Australian Beef Chiller Assessment
Australian meat processors objectively measure carcass quality using an industry program called Chiller Assessment. Chiller Assessment was developed to enable AUS-MEAT-accredited enterprises to assess or class carcasses using a uniform set of standards under controlled conditions. The system provides a means of describing meat characteristics and classifying product prior to packaging. These characteristics include the color of the meat and fat, amount of marbling, eye muscle area, rib fat and maturity of the carcass.
Assessments are made by qualified, regularly audited assessors, and results are assigned to each carcass to provide a means of carcass selection according to individual contract specifications.
The AUS-MEAT Chiller Assessment Language is only available to AUS-MEAT-accredited enterprises, their clients and suppliers.
Beef and Veal – Meat Color
Meat color is the predominant color of the rib eye muscle (M. longissimus dorsi). Meat color is assessed on the chilled carcass at the rib eye muscle area and is scored against the AUS-MEAT color reference standards.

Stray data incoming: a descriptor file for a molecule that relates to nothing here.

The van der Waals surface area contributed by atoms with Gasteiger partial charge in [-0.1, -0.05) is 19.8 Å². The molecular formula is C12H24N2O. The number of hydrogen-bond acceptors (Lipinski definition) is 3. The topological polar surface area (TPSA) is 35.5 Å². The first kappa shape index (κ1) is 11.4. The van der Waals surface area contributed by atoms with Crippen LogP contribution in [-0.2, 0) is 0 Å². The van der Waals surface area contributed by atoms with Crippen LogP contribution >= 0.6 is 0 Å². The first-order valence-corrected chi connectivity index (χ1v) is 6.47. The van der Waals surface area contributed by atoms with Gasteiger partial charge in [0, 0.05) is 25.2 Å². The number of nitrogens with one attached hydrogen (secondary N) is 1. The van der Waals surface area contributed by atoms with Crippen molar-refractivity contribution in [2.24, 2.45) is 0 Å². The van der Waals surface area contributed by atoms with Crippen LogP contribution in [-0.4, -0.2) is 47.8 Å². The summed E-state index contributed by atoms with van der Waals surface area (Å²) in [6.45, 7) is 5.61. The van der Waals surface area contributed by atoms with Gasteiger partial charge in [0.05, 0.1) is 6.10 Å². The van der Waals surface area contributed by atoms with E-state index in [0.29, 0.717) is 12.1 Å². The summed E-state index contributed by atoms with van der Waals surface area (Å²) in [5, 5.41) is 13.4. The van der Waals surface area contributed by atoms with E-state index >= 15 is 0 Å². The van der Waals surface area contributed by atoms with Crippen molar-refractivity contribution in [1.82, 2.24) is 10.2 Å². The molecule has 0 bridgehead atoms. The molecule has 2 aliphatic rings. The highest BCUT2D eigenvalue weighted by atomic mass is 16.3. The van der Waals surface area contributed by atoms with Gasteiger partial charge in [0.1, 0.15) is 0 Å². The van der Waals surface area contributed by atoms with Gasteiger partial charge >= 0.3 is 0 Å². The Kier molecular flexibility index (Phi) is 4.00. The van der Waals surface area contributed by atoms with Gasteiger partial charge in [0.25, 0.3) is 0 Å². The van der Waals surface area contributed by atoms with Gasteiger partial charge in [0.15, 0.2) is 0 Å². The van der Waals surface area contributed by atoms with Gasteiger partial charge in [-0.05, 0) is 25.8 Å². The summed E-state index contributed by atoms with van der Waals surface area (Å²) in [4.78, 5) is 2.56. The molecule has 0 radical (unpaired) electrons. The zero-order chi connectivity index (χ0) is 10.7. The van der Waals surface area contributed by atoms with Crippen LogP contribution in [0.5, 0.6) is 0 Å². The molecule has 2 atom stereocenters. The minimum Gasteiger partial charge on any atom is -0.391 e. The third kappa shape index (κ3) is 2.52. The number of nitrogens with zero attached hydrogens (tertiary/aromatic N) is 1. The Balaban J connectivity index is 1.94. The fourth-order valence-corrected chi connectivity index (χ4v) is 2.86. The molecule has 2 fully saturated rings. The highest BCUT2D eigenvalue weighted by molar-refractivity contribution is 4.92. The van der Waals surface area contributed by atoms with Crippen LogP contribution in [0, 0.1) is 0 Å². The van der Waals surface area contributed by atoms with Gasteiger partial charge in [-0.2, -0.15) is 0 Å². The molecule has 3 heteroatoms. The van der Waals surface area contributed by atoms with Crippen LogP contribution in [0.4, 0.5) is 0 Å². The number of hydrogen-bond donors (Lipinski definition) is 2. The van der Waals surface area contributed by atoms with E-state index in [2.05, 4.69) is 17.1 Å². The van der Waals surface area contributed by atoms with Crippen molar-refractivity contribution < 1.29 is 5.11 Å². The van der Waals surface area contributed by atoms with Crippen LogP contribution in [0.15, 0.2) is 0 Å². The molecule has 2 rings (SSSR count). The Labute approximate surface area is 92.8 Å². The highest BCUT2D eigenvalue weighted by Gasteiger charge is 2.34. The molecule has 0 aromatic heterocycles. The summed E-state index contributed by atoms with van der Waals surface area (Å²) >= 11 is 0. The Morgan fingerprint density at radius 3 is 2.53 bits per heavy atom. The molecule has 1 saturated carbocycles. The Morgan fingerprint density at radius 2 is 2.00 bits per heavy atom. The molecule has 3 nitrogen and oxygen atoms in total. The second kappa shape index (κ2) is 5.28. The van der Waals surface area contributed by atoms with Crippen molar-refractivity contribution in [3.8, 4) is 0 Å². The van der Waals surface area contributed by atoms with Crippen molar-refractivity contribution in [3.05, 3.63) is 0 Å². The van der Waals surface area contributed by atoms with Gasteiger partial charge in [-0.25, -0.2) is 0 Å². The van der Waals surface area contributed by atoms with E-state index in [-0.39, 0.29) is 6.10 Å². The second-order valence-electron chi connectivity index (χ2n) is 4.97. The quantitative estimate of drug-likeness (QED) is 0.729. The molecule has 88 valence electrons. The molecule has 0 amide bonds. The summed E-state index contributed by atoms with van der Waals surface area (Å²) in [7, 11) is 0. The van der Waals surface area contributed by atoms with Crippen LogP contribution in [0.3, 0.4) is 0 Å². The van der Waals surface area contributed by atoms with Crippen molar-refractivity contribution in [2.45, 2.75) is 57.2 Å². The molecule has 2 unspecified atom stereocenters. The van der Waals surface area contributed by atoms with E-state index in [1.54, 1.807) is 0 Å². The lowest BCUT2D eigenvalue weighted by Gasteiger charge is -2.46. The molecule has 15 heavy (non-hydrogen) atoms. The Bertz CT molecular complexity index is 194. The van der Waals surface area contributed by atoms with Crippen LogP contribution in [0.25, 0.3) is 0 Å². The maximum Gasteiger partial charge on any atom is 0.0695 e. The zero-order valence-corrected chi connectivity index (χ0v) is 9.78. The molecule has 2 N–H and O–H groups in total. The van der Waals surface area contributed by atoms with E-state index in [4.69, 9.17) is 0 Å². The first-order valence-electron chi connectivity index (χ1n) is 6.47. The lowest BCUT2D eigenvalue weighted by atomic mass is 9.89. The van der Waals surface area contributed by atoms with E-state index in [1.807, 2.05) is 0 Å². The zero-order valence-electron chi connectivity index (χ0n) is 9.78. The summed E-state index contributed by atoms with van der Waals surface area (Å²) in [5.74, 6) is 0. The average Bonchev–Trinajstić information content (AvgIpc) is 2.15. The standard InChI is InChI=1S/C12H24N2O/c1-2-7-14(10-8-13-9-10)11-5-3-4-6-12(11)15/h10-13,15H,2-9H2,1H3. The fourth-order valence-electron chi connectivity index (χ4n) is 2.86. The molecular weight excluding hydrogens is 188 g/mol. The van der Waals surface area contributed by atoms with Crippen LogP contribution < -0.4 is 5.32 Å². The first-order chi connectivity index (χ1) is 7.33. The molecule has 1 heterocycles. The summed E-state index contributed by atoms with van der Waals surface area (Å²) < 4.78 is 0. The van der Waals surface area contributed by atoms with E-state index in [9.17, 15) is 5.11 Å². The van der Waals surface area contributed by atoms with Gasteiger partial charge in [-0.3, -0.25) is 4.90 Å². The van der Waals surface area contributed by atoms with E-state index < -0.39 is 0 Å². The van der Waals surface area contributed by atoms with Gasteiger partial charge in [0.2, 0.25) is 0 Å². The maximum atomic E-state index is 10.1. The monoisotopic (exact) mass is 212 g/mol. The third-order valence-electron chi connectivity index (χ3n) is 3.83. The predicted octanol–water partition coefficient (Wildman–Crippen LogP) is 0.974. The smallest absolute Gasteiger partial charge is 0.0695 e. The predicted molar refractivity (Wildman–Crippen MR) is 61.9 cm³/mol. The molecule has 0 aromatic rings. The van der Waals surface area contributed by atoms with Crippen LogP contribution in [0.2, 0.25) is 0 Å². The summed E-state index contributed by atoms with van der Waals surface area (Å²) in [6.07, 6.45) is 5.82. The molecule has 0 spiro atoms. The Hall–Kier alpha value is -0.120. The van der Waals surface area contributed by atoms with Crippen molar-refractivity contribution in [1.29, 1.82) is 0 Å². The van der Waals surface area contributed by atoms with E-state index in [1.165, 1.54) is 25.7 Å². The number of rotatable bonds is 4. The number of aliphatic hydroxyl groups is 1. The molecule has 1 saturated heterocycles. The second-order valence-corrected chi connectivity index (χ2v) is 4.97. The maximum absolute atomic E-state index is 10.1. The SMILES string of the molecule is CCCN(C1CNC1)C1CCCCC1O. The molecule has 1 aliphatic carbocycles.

Fat color is assessed by comparing the intramuscular fat color lateral to the M. longissimus dorsi and adjacent to the M. iliocostalis, and is scored against the AUS-MEAT fat color reference standards.
The AUS-MEAT marbling system provides an indication of the amount of marbling in beef. Marbling is the fat that is deposited between muscle fibers of the M. longissumus dorsi muscle. Marbling is assessed and scored against the AUS-MEAT marbling reference standards.
Rib Fat Measurement
Subcutaneous rib fat measurement indicates in millimeters the thickness of subcutaneous fat at a specified rib. Total rib fat measurement specifies in millimeters the thickness of subcutaneous fat and intramuscular fat at the specified rib.
Maturity is an estimation of the development of a beef carcass determined by the degree of ossification of the dorsal spinous processes of the vertebrae, the fusing of the vertebrae and the shape and color of the rib bones. Meat Standards Australia™ (MSA) Beef Grading Program predicts eating quality by grade, cooking method and aging requirement to guarantee the tenderness of beef for consumers.
The MSA grades are determined by calculating the direct and interactive effects of factors which affect beef eating quality. Such factors include breed, sex, marbling, age, growth history, carcass quality attributes, processing methods and treatments.
To find out more visit the MSA website.